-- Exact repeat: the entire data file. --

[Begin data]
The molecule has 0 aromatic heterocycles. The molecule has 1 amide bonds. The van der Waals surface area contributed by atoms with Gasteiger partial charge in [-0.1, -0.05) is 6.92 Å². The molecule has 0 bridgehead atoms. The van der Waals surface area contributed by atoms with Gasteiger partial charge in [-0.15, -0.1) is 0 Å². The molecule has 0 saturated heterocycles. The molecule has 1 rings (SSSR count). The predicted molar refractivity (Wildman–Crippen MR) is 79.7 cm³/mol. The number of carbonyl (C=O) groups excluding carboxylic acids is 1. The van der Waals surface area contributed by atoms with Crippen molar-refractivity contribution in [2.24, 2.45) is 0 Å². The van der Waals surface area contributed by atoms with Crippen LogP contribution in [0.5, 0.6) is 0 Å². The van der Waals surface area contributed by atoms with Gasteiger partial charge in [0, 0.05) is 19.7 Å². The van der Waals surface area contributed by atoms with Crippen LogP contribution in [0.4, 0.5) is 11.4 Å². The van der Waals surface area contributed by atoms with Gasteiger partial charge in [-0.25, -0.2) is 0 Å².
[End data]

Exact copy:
The molecule has 0 aromatic heterocycles. The molecule has 1 amide bonds. The van der Waals surface area contributed by atoms with Gasteiger partial charge in [-0.1, -0.05) is 6.92 Å². The molecule has 0 bridgehead atoms. The van der Waals surface area contributed by atoms with Gasteiger partial charge in [-0.15, -0.1) is 0 Å². The molecule has 0 saturated heterocycles. The molecule has 1 rings (SSSR count). The predicted molar refractivity (Wildman–Crippen MR) is 79.7 cm³/mol. The number of carbonyl (C=O) groups excluding carboxylic acids is 1. The van der Waals surface area contributed by atoms with Crippen molar-refractivity contribution in [2.24, 2.45) is 0 Å². The van der Waals surface area contributed by atoms with Crippen LogP contribution in [0.5, 0.6) is 0 Å². The van der Waals surface area contributed by atoms with Gasteiger partial charge in [0, 0.05) is 19.7 Å². The van der Waals surface area contributed by atoms with Crippen LogP contribution in [0.4, 0.5) is 11.4 Å². The van der Waals surface area contributed by atoms with Gasteiger partial charge in [-0.25, -0.2) is 0 Å².